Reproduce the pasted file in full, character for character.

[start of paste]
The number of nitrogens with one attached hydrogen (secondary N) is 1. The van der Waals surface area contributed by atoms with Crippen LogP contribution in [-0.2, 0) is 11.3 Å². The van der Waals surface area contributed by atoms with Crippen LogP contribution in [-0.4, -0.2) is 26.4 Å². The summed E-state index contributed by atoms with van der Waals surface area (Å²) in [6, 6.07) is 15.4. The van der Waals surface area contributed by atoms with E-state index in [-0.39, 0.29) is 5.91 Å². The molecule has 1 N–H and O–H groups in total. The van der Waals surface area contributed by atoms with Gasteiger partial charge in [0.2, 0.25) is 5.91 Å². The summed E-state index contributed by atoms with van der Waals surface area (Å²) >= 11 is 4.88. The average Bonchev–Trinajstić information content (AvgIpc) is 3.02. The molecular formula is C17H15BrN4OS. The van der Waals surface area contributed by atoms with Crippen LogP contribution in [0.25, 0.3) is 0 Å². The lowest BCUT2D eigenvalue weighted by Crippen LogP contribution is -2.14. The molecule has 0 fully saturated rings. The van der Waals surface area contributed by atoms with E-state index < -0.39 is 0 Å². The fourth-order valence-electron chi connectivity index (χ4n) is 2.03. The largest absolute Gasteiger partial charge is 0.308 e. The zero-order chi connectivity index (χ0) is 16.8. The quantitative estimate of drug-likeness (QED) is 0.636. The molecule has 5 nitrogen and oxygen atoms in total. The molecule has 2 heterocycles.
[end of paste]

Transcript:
The number of nitrogens with one attached hydrogen (secondary N) is 1. The van der Waals surface area contributed by atoms with Crippen LogP contribution in [-0.2, 0) is 11.3 Å². The van der Waals surface area contributed by atoms with Crippen LogP contribution in [-0.4, -0.2) is 26.4 Å². The summed E-state index contributed by atoms with van der Waals surface area (Å²) in [6, 6.07) is 15.4. The van der Waals surface area contributed by atoms with E-state index in [-0.39, 0.29) is 5.91 Å². The molecule has 1 N–H and O–H groups in total. The van der Waals surface area contributed by atoms with Gasteiger partial charge in [0.2, 0.25) is 5.91 Å². The summed E-state index contributed by atoms with van der Waals surface area (Å²) >= 11 is 4.88. The average Bonchev–Trinajstić information content (AvgIpc) is 3.02. The molecular formula is C17H15BrN4OS. The van der Waals surface area contributed by atoms with Crippen LogP contribution in [0.25, 0.3) is 0 Å². The lowest BCUT2D eigenvalue weighted by Crippen LogP contribution is -2.14. The molecule has 0 fully saturated rings. The van der Waals surface area contributed by atoms with E-state index < -0.39 is 0 Å². The fourth-order valence-electron chi connectivity index (χ4n) is 2.03. The largest absolute Gasteiger partial charge is 0.308 e. The zero-order chi connectivity index (χ0) is 16.8. The quantitative estimate of drug-likeness (QED) is 0.636. The molecule has 5 nitrogen and oxygen atoms in total. The molecule has 2 heterocycles.